Nonetheless, during the public meeting where the final rule was released, the conservative Commissioners questioned why the rule was not re-proposed in light of changes between the proposed and final versions. Given the onslaught of litigation challenging the rule – as of now, nine petitions have been filed by various aggrieved parties – this is worth exploring. And, assuming the rule endures, which it should: how could the SEC implement or improve the rule over time to make it more robust?

Should the SEC have Re-proposed the Final Rule?

The SEC undergoes notice and comment procedures as part of its rulemaking process. This is mandated by 5 U.S.C. § 553, which requires federal agencies to give sufficient notice to interested parties about proposed rules and then allow those parties to participate in the process by providing comments. The goal is to make sure that regulatory changes are analyzed before taking effect. The public must be given a meaningful opportunity to comment on proposed rules, typically 30-60 days.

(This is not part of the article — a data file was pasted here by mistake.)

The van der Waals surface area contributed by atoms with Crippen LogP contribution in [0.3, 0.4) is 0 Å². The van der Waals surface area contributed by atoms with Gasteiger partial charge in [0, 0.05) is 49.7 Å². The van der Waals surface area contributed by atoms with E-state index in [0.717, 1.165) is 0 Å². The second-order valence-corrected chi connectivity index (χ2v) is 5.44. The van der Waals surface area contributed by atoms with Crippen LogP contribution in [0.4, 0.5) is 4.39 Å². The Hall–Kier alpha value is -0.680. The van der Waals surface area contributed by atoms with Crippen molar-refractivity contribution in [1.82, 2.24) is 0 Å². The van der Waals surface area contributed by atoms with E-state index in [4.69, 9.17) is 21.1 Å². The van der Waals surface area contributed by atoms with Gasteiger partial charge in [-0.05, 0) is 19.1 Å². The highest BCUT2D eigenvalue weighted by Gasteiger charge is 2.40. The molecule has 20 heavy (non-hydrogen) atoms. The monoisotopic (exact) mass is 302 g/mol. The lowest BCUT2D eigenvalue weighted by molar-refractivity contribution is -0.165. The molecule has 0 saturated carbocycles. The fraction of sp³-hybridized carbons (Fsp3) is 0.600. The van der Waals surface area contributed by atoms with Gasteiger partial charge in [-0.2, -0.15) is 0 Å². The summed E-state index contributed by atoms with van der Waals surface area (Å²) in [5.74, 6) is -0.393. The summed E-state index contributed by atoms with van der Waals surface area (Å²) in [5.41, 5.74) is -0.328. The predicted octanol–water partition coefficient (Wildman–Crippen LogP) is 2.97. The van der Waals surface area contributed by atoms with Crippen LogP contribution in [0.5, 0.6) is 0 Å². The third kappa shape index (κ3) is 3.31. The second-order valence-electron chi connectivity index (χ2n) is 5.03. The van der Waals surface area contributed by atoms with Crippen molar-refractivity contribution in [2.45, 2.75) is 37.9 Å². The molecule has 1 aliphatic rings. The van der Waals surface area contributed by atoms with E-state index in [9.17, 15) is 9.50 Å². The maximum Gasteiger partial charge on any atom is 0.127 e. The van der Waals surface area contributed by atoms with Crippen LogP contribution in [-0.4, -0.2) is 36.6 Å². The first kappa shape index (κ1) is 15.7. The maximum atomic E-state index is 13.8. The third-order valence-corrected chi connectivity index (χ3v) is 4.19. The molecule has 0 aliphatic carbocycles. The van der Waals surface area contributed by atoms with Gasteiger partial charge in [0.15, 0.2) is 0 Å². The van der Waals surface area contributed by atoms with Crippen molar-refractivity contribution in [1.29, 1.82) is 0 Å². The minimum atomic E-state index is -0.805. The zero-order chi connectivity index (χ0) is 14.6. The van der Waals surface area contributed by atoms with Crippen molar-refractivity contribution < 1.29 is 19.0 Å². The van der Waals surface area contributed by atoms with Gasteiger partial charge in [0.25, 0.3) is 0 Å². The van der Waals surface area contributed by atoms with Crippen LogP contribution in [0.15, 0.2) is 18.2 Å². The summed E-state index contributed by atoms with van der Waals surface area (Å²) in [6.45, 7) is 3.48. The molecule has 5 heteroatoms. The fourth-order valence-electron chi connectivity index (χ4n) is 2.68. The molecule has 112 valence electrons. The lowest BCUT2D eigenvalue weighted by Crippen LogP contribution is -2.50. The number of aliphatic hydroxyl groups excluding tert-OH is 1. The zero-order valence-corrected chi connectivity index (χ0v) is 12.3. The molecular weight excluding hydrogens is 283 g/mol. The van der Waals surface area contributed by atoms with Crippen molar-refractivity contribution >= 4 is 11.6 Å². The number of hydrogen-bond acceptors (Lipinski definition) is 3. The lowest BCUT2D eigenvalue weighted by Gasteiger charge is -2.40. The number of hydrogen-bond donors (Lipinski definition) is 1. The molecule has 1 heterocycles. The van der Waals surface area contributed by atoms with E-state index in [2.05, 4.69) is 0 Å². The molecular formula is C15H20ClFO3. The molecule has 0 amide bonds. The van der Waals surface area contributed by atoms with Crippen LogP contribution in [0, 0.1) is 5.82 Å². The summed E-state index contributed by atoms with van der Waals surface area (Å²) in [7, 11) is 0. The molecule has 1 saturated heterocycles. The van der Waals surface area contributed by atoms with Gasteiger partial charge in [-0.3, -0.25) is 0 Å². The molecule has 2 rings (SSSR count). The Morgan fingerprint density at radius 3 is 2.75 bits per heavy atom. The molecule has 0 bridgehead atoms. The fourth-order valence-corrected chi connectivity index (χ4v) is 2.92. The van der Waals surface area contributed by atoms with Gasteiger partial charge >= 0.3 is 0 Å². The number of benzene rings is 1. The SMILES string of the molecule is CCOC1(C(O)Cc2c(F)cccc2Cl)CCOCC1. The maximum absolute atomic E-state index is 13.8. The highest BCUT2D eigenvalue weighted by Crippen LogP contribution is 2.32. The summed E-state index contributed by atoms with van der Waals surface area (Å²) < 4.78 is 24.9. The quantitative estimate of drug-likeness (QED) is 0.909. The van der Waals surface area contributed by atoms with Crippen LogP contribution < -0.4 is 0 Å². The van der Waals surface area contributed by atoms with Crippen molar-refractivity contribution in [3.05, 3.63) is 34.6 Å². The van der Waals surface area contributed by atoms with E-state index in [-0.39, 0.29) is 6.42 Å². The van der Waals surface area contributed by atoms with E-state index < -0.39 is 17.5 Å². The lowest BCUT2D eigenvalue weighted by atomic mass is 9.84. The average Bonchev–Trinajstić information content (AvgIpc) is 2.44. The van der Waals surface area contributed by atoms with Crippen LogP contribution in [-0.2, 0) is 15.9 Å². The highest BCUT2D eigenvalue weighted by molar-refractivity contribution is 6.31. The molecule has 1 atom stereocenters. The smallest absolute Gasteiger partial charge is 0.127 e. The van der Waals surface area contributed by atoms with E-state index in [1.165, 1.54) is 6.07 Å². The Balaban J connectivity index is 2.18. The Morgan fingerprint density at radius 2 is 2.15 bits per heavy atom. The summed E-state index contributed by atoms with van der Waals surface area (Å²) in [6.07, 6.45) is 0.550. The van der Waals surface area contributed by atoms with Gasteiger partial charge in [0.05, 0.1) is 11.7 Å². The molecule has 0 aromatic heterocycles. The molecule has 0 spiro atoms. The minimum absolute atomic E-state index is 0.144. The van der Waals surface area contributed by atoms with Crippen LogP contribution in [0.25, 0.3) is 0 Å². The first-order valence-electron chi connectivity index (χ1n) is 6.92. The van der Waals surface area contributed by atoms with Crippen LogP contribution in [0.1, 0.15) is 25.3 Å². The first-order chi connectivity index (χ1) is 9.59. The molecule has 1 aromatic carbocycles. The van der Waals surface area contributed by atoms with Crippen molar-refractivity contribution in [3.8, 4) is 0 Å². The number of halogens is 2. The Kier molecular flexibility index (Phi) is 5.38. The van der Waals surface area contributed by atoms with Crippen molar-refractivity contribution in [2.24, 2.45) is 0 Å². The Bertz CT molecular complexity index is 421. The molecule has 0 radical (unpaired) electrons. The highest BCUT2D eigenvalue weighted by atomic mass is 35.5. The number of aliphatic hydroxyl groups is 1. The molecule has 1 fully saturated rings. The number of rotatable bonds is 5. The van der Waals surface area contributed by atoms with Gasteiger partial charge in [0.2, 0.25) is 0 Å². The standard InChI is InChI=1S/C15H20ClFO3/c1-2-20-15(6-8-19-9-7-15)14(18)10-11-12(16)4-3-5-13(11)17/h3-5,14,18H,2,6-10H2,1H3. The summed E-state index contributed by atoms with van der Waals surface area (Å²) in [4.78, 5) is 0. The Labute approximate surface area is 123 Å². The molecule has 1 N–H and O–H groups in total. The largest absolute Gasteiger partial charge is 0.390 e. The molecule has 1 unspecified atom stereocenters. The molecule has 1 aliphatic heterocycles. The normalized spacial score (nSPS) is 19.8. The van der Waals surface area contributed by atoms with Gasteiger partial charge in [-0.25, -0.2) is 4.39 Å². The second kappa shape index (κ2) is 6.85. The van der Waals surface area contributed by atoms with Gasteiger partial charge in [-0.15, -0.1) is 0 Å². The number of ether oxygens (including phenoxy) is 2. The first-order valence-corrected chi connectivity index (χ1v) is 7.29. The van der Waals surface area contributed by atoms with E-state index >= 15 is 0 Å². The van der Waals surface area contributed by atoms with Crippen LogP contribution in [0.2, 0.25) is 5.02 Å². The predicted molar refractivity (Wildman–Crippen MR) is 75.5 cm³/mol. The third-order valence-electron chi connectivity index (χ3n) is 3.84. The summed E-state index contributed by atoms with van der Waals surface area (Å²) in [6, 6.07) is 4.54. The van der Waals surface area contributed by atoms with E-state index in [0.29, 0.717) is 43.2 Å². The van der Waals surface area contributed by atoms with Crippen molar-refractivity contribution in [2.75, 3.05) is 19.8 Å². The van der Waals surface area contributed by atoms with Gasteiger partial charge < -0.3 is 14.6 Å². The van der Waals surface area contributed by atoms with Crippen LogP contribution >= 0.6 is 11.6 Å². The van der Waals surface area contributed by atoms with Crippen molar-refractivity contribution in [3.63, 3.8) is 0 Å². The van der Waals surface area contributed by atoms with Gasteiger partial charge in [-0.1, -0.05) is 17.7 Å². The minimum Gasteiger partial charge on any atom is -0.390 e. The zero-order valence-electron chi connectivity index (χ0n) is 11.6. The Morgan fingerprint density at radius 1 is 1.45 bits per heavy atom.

If a final rule differs significantly from what was proposed, it may face legal challenges from parties who claim they were denied the opportunity to comment substantively. However, as long as the final rule is a “logical outgrowth” of the proposed rule, courts generally defer to the agency. In practice, courts have said that “interested parties cannot be expected to divine the [agency’s] thoughts” and have struck down final rules that were not sufficiently similar to proposals where agencies gave “insubstantial” reasons as to why stakeholders should have anticipated the content of the final rule. However, if the time to comment was sufficient, and sufficient notice was given as to the substance of the final rule, the court will not vacate or remand the final rule.